Friday, January 04, 2008

Champs Elysees









The street that needs no introduction. Charles De Gaule (pronounced Shah de Goul) stares longingly at one end hoping to catch a glimpse of the famous Arc de Triomphe that adorns the other end. The pictures are from early October and the air is so wonderful sans the winter chill. The sky was so clear that day, that when I reached the top of Arc de Triomphe through a long, winding staircase, the city of Paris opened her arms to greet me. The sense of history weighed down upon me - everything around me was hundreds of years old that it made even the Eiffel Tower seem young and sprightly. Originally commissioned by Napolean in his heydays (but alas he never saw it completed), the Arc de Triomphe is now symbolic of all the wars that France has seen. Beneath is the tomb of "The Unknown Soldier" (just like in the Jim Morrison song).
In October the bars and cafes sprawled into the road to bask in the sun. It's hard to find people who speak French on this road as there are hordes of tourists clicking away with their cameras at whatever they can see. The last time I went there was in late October, when Mom and Dad came visiting. Dad was feeling awfully cold so we went into the Grand Palais and saw an exhibition.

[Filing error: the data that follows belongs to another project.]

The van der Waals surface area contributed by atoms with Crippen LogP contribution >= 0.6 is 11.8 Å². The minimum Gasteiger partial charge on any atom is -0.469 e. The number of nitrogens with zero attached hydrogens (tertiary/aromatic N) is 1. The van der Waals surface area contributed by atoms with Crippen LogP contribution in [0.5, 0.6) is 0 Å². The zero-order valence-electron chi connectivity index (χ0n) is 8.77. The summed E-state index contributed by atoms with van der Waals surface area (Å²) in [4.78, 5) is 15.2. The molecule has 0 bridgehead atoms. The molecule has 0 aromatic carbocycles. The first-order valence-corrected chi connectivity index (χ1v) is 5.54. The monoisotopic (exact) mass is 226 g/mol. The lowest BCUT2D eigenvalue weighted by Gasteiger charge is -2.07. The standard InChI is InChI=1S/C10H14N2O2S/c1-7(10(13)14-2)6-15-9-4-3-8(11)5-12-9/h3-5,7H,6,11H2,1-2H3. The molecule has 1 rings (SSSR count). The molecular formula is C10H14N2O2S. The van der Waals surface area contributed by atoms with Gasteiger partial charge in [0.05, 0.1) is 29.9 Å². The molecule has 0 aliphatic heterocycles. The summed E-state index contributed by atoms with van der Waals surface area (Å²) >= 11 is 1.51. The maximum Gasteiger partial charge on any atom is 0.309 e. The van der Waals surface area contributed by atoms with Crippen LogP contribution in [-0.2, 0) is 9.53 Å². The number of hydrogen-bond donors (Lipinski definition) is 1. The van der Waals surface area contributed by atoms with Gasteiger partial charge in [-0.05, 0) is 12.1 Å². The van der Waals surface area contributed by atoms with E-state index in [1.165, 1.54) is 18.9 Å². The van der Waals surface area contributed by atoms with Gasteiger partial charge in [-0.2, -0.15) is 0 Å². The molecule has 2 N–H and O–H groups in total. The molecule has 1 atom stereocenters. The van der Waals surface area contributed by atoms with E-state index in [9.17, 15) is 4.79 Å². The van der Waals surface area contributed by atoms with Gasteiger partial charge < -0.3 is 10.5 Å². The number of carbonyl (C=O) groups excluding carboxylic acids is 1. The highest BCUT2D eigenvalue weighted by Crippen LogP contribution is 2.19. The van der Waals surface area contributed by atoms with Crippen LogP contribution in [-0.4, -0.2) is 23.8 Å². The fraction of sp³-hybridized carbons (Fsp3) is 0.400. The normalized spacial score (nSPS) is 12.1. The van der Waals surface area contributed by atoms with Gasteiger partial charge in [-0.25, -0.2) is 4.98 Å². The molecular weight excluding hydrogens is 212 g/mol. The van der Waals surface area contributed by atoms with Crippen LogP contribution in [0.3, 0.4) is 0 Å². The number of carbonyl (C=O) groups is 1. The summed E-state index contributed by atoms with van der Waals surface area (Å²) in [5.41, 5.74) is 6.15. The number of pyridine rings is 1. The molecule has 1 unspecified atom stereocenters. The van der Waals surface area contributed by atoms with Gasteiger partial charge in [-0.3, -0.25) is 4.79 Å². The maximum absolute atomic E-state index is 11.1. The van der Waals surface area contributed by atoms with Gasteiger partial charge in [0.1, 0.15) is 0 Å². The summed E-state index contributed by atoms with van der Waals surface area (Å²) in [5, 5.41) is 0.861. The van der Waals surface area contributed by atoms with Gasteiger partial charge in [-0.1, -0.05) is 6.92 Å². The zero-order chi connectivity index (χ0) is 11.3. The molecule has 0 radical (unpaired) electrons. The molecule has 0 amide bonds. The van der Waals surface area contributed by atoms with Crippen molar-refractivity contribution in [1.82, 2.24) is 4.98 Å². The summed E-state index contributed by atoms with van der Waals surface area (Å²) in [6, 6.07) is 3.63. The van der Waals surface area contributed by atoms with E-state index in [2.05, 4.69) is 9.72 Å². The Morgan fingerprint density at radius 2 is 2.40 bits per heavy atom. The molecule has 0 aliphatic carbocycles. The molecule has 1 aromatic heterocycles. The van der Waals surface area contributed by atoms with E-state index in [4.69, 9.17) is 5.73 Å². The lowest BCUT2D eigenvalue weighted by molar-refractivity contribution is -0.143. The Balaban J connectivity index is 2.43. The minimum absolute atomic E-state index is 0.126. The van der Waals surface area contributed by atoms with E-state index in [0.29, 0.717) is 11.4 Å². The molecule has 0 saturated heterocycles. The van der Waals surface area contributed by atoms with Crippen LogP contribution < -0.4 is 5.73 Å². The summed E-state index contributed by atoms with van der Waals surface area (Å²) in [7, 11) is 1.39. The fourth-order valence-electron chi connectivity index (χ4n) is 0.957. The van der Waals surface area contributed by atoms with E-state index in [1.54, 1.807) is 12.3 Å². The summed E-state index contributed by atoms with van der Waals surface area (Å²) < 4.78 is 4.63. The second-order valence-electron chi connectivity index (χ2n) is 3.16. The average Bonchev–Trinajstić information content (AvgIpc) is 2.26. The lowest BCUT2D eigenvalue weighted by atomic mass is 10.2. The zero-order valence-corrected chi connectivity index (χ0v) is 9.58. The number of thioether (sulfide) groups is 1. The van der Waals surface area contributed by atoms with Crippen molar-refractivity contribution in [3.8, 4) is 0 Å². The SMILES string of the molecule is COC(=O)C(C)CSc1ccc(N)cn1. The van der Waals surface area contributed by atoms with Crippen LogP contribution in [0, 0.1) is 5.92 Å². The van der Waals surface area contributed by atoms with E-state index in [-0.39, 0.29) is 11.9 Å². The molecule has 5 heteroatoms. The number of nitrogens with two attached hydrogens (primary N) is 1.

The Order
The left right left of peeled faces,
Marching to the fore,
Towards the sweaty shore,
A silent menagerie,
Beneath the livid sea,
Heads and feet emerge for a while,
And subside into a mangled broth.

The circle, circle around the digit,
The cheerful clamor, the fist rigid,
Round and round they go,
A mass of bodies,
Exulting in their nudity,
Stepping upon each wayward mononity,
Shunning the absurdity,
Engulfing a vast multiplicity,
Evening the oddity.

The up down up of unattired limbs,
Untiring, unabashed, indiscriminate revelry,
Gyrating in rhythm to a raucous rhapsody,
Erupting in a communal paroxysm,
Echoing each others emotion,
Churning, churning the ever-life,
To its last sap of youth.

3 comments:

Vasu said...

I love the unusual, strong surrealist imagery.

And I like these lines:
"Churning, churning the ever-life,
To its last sap of youth."

I think they are haunting and eerie.

p.s Remember, the book launch and the blurb. :D

;)

Aurora Sky said...

i wish i cld come and have the wine with u..but paris seems too far away...ur style of writing has changed...its more vague now, more detached than ever..
"Churning, churning..." reminds me of "churning and churning within the widening gyre.."

Wriju said...

Vasu:
The blurb. Ah yes! I am sure people will read the blurb, then the book and decide the former was better ;)

No more:
Yeah my brains is so crammed with collaterized subordinated debt instruments and structured investment vehicles that nothing simple comes out of it anymore!